8. Quote: One thing I know for sure is that had one of my Windows machines gotten similarly corrupted, I would have been in real trouble. I would have wound up copying all of the personal data off of my hard drive and reinstalling Windows from scratch.

    Windows also has a recovery console, and a recovery installation option which preserves installed programs, data, and profiles. It works very well. I often use it when moving OS images from one machine to another with different hard disk controller types (i.e. RAID to ATA).

  9. As a long time Mac user I admit that I have updated more machines without first backing up than I should have. However, the number of times an update has nuked one of my Macs (I’ve managed two dozen Macs for the past 11 years) was with a 10.4.3(?) update. Before that I had a benign error with my own computer’s disk filling with I/O errors due to a game controller driver. Before that I really cannot even remember such a failure.

    I do backup the first few systems before a major upgrade and take my chances on those that have less critical info on their disks. Is that smart? No. Do I have a right to complain if it fails? No. I have had three laptop drives fail and even that should have been no issue. Drives fail. Do I have a right to complain? No. It was my decision not to backup those drives more than once every few months. The same laptops could just as easily have been stolen from an employee’s trunk. And I would face the same issues.

    In over 11 years of Mac server use only the last three were on Xserves—the rest were desktop Macs. In 11 years I have only had 3.75 hours of unplanned downtime. 45 minutes of that was due to a power failure and another 45 minutes was due to a stupid error (I booted a copy of our production Filemaker database on my laptop and it took me awhile to figure this out!). With only 2.25 hours of my database being offline in 11 years I guess that I can take a hassle or two from upgrading a Mac now and then. From what I read 10.5 is more problematic than most OS X upgrades. For this reason, I have not moved as quickly, but I must say that the three systems I have upgraded so far have been pretty reliable and I have experienced only minor issues.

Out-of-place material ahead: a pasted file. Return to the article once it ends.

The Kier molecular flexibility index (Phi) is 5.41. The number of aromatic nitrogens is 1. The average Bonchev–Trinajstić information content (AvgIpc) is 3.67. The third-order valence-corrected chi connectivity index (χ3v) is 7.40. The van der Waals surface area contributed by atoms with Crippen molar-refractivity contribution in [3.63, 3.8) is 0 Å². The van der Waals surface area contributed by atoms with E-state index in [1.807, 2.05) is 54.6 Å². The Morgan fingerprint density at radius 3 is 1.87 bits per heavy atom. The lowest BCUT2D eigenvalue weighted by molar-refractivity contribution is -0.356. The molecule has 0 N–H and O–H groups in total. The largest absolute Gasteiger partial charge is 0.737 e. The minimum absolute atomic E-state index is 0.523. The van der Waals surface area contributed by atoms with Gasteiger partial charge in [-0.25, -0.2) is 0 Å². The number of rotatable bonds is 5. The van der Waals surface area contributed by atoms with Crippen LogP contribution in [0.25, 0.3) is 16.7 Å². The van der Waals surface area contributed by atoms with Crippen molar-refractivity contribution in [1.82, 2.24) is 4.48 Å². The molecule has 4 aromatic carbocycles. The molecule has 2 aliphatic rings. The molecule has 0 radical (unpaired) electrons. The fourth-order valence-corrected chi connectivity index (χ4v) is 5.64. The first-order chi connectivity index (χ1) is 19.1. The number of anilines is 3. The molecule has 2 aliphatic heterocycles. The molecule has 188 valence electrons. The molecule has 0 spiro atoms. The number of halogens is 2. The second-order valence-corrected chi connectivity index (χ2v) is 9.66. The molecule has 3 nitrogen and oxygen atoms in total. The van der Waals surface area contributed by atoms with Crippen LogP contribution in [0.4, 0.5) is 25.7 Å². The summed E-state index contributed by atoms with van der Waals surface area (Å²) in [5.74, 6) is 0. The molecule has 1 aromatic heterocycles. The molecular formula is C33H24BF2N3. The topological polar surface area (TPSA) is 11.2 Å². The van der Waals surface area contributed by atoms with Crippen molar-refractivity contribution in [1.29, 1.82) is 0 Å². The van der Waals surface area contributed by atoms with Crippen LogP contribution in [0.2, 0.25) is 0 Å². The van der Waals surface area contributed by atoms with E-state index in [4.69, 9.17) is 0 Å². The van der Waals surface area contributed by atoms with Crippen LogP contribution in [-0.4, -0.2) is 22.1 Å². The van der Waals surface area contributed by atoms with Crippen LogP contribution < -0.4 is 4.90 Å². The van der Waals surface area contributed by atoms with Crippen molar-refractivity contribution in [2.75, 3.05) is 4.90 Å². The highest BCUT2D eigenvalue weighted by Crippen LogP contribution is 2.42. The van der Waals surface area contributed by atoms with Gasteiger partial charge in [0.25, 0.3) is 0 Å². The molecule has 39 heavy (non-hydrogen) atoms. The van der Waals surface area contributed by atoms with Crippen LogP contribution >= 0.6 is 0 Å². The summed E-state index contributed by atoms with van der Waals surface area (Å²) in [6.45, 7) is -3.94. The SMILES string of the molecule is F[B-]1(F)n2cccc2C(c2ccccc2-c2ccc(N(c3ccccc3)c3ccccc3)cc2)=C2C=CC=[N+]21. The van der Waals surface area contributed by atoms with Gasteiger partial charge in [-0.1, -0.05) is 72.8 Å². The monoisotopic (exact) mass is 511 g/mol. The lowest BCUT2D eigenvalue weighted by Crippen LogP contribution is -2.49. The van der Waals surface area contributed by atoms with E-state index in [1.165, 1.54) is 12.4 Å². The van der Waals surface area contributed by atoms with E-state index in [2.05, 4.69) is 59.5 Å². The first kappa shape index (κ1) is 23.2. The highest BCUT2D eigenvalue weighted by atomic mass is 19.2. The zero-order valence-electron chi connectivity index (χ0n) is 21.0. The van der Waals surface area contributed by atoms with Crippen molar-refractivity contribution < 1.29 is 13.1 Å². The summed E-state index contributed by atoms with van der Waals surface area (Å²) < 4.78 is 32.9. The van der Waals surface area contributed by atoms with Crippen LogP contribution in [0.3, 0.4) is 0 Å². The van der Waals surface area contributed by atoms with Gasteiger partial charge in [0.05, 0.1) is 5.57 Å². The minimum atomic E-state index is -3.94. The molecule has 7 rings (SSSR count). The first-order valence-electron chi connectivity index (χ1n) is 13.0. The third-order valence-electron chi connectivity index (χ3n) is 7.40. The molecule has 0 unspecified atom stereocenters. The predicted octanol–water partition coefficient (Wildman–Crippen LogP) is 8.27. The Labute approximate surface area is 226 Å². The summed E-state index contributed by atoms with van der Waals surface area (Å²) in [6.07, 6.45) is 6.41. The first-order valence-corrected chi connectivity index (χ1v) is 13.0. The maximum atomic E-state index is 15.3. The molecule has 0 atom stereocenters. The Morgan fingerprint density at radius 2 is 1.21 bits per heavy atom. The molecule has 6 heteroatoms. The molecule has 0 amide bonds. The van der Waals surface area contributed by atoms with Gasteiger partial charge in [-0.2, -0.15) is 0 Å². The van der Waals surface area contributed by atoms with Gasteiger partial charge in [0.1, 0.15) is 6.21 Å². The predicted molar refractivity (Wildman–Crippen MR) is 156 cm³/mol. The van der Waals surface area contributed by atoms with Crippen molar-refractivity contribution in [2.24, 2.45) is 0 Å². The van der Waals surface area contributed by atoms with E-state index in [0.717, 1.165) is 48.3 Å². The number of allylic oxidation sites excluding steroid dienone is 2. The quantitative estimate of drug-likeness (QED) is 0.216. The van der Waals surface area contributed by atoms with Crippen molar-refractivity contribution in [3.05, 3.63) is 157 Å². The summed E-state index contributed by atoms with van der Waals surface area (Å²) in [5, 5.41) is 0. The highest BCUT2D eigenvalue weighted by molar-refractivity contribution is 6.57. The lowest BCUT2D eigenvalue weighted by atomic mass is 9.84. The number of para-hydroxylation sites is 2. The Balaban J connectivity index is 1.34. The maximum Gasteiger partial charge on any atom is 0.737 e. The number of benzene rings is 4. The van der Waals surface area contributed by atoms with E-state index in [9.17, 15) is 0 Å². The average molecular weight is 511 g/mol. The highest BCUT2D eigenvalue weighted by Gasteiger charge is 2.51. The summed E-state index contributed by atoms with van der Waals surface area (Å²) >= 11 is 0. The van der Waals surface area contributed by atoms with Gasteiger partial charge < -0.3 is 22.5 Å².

10. Computers are designed by humans, software is written by humans, prone to error, prone to failure. I don’t trust that Scoble is technical enough to troubleshoot his own computer problems, so I ignored these rants like everything else he writes.

  11. Hi Rafe,

    My friend’s MacBook Pro failed to apply the 10.4.11 update two nights ago. He had the good sense to call me to ask for advice, and since I had read your post I suggested he do an archive and install. Unfortunately, he didn’t have enough free space to do that so we mounted his MBP on my wife’s PowerBook G4 using FireWire and moved his home folder onto an external USB drive. Then we removed his home folder from the MBP’s disk and did the archive and install. It worked, we moved his user folder back and everything just worked.

    The only thing we had to do was move his Developer folder from the Previous Systems folder back to the root of the drive. We were impressed it moved his apps and other user folders back to the appropriate places and that all his network settings were retained.

    So, two near-disasters turn into happy endings.

    My friend was really impressed with how smoothly things went. It felt good because I tried to convince him for years to use Mac OS X. He finally did when he moved to a new job that gave him one, and now he’s survived his first big Mac blowup without a scratch. I think it gave him even more confidence in the platform.

  12. The world would be a better place without the complainers. If you don’t like something and can change it, then change it. If you don’t like something and can’t change it, change your attitude. 🙂